When talking about the effects of pollution, such as smog, on human health, many people think of the effect on the circulatory system. It's true that the hearts and lungs suffer a lot when you breathe in polluted air, but they aren't the only organs that suffer from air pollution. For example, do you know that air pollution also affects the eyes?
The eye is a very sensitive organ, and air pollutants affect it in more ways than one. The most common effect, however, is the dry eye syndrome. There is evidence that pollution dries out the eye, probably because the air pollutants choke up the tear ducts and prevents them from producing adequate tears, which leads to dry eye syndrome.
Some air pollutants, such as industrial chemicals, may also elicit allergic reactions in some people. Apart from that, pollutant particles, such as dirt, rubber, and cement particles, irritate and inflame the eye.
Symptoms of dry eye syndrome include a burning sensation in the eye, heavy eyelids, blurred vision, redness of the eyes, pain in the eyes, and discharge from the eyes, among others. Treatment involves dealing with the underlying problem. Anti-inflammatory medications are usually used to prevent permanent damage to irritated eyes. You may also require allergy treatment if you are suffering from allergic reactions of pollutants.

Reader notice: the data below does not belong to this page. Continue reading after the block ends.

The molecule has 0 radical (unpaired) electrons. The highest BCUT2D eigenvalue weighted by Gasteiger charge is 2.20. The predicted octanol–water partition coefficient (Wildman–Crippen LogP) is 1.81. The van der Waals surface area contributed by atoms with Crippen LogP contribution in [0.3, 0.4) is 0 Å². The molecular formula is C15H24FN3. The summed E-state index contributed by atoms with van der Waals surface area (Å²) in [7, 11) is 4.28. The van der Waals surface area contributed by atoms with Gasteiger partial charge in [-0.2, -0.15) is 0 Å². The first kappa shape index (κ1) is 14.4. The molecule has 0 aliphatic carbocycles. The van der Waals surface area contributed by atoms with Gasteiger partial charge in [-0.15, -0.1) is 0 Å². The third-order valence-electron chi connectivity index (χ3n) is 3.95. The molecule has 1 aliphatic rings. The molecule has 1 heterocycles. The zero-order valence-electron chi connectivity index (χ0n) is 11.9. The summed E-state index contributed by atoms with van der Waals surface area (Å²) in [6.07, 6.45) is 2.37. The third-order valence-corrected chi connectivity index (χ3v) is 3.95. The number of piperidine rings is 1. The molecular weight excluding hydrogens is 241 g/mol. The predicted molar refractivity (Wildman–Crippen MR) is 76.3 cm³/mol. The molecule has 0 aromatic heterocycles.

Preventing the Effect in Your Eyes
As with other health conditions, prevention is better than cure; it's best to prevent pollution from affecting your eyes in the first place. Here are some helpful measures to try:
Maintain Good Indoor Air Quality
You may not be able to do much about the outside air, but you can keep the level of air pollutants in your house down if you so wish. One of the best ways to improve indoor air quality is to use an air cleaner, which scrubs pollutants from your indoor air.
Eye glasses may not protect you from all pollutants, but it will keep some of them (especially the bigger ones) from entering your eyes. This means you are less likely to suffer from irritated or inflamed eyes if you use eyeglasses or protective goggles.
Hydration will not keep pollutants from your eyes, but it will mitigate their effect on your eyes. The more hydrated you are, the less likely that you will suffer from dry eye syndrome, which means you will escape the symptoms associated with the symptom.
Consult an ophthalmologist if you are already suffering from pollution-related eye problems. Do this as early as possible so that the doctor can prevent further damage and advise you on more ways of mitigating the effect of pollutants on your eyes.